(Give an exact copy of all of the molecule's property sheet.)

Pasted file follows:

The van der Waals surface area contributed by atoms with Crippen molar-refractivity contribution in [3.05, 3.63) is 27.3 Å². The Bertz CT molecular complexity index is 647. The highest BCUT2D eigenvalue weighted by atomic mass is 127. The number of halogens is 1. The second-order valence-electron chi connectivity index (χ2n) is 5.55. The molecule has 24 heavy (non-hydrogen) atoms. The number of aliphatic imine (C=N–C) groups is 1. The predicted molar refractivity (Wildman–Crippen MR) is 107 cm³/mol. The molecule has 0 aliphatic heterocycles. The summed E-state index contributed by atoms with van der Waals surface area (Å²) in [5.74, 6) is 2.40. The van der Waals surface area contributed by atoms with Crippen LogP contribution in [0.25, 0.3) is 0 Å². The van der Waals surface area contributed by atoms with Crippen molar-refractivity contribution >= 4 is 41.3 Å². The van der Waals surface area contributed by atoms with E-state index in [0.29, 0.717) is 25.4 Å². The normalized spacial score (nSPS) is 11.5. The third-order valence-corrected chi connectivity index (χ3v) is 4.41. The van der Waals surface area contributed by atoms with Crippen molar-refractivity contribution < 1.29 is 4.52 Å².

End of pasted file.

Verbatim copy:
The van der Waals surface area contributed by atoms with Crippen molar-refractivity contribution in [3.05, 3.63) is 27.3 Å². The Bertz CT molecular complexity index is 647. The highest BCUT2D eigenvalue weighted by atomic mass is 127. The number of halogens is 1. The second-order valence-electron chi connectivity index (χ2n) is 5.55. The molecule has 24 heavy (non-hydrogen) atoms. The number of aliphatic imine (C=N–C) groups is 1. The predicted molar refractivity (Wildman–Crippen MR) is 107 cm³/mol. The molecule has 0 aliphatic heterocycles. The summed E-state index contributed by atoms with van der Waals surface area (Å²) in [5.74, 6) is 2.40. The van der Waals surface area contributed by atoms with Crippen LogP contribution in [0.25, 0.3) is 0 Å². The van der Waals surface area contributed by atoms with Crippen molar-refractivity contribution >= 4 is 41.3 Å². The van der Waals surface area contributed by atoms with E-state index in [0.29, 0.717) is 25.4 Å². The normalized spacial score (nSPS) is 11.5. The third-order valence-corrected chi connectivity index (χ3v) is 4.41. The van der Waals surface area contributed by atoms with Crippen molar-refractivity contribution < 1.29 is 4.52 Å².